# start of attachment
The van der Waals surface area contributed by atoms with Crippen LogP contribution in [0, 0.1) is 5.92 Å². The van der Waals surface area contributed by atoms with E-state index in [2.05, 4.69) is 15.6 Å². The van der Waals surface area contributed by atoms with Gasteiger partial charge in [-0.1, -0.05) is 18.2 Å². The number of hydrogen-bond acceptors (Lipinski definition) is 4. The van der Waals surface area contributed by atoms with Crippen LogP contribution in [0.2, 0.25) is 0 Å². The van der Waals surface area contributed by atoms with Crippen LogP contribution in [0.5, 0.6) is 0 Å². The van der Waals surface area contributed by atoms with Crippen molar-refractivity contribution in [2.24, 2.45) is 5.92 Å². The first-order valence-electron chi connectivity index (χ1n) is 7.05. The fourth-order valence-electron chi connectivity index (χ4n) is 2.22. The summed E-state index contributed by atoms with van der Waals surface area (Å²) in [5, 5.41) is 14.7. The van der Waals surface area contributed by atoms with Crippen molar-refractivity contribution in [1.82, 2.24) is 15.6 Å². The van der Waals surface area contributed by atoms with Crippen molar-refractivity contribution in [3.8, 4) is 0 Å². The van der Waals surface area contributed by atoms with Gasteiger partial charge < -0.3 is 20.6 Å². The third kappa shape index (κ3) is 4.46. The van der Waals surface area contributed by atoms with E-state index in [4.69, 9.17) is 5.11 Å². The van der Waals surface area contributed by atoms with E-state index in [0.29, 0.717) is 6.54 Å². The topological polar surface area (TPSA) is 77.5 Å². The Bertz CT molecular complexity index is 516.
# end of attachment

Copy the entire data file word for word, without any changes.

The van der Waals surface area contributed by atoms with Crippen LogP contribution in [0, 0.1) is 5.92 Å². The van der Waals surface area contributed by atoms with E-state index in [2.05, 4.69) is 15.6 Å². The van der Waals surface area contributed by atoms with Gasteiger partial charge in [-0.1, -0.05) is 18.2 Å². The number of hydrogen-bond acceptors (Lipinski definition) is 4. The van der Waals surface area contributed by atoms with Crippen LogP contribution in [0.2, 0.25) is 0 Å². The van der Waals surface area contributed by atoms with Crippen LogP contribution in [0.5, 0.6) is 0 Å². The van der Waals surface area contributed by atoms with Crippen molar-refractivity contribution in [2.24, 2.45) is 5.92 Å². The first-order valence-electron chi connectivity index (χ1n) is 7.05. The fourth-order valence-electron chi connectivity index (χ4n) is 2.22. The summed E-state index contributed by atoms with van der Waals surface area (Å²) in [5, 5.41) is 14.7. The van der Waals surface area contributed by atoms with Crippen molar-refractivity contribution in [1.82, 2.24) is 15.6 Å². The van der Waals surface area contributed by atoms with Crippen molar-refractivity contribution in [3.8, 4) is 0 Å². The van der Waals surface area contributed by atoms with Gasteiger partial charge < -0.3 is 20.6 Å². The third kappa shape index (κ3) is 4.46. The van der Waals surface area contributed by atoms with E-state index in [4.69, 9.17) is 5.11 Å². The van der Waals surface area contributed by atoms with E-state index in [0.29, 0.717) is 6.54 Å². The topological polar surface area (TPSA) is 77.5 Å². The Bertz CT molecular complexity index is 516.